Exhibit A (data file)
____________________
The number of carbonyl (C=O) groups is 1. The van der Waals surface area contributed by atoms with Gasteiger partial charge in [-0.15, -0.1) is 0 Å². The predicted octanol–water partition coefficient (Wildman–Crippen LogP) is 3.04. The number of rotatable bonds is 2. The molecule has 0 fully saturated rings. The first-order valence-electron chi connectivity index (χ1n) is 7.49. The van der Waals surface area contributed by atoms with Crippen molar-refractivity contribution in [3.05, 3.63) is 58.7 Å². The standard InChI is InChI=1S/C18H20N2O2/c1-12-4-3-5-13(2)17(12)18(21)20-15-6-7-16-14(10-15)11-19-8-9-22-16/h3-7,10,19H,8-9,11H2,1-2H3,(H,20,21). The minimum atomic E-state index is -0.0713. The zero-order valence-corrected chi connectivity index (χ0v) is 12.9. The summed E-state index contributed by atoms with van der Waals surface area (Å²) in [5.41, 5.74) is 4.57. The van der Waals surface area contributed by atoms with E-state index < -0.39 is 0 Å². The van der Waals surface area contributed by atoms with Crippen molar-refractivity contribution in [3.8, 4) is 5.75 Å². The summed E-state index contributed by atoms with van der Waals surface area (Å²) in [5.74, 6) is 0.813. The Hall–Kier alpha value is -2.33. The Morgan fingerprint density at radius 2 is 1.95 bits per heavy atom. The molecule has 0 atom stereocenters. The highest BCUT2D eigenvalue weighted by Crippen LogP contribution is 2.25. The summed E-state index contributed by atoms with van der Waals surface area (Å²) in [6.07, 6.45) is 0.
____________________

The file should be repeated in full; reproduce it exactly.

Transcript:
The number of carbonyl (C=O) groups is 1. The van der Waals surface area contributed by atoms with Gasteiger partial charge in [-0.15, -0.1) is 0 Å². The predicted octanol–water partition coefficient (Wildman–Crippen LogP) is 3.04. The number of rotatable bonds is 2. The molecule has 0 fully saturated rings. The first-order valence-electron chi connectivity index (χ1n) is 7.49. The van der Waals surface area contributed by atoms with Crippen molar-refractivity contribution in [3.05, 3.63) is 58.7 Å². The standard InChI is InChI=1S/C18H20N2O2/c1-12-4-3-5-13(2)17(12)18(21)20-15-6-7-16-14(10-15)11-19-8-9-22-16/h3-7,10,19H,8-9,11H2,1-2H3,(H,20,21). The minimum atomic E-state index is -0.0713. The zero-order valence-corrected chi connectivity index (χ0v) is 12.9. The summed E-state index contributed by atoms with van der Waals surface area (Å²) in [5.41, 5.74) is 4.57. The van der Waals surface area contributed by atoms with E-state index < -0.39 is 0 Å². The van der Waals surface area contributed by atoms with Crippen molar-refractivity contribution in [3.8, 4) is 5.75 Å². The summed E-state index contributed by atoms with van der Waals surface area (Å²) in [5.74, 6) is 0.813. The Hall–Kier alpha value is -2.33. The Morgan fingerprint density at radius 2 is 1.95 bits per heavy atom. The molecule has 0 atom stereocenters. The highest BCUT2D eigenvalue weighted by Crippen LogP contribution is 2.25. The summed E-state index contributed by atoms with van der Waals surface area (Å²) in [6.07, 6.45) is 0.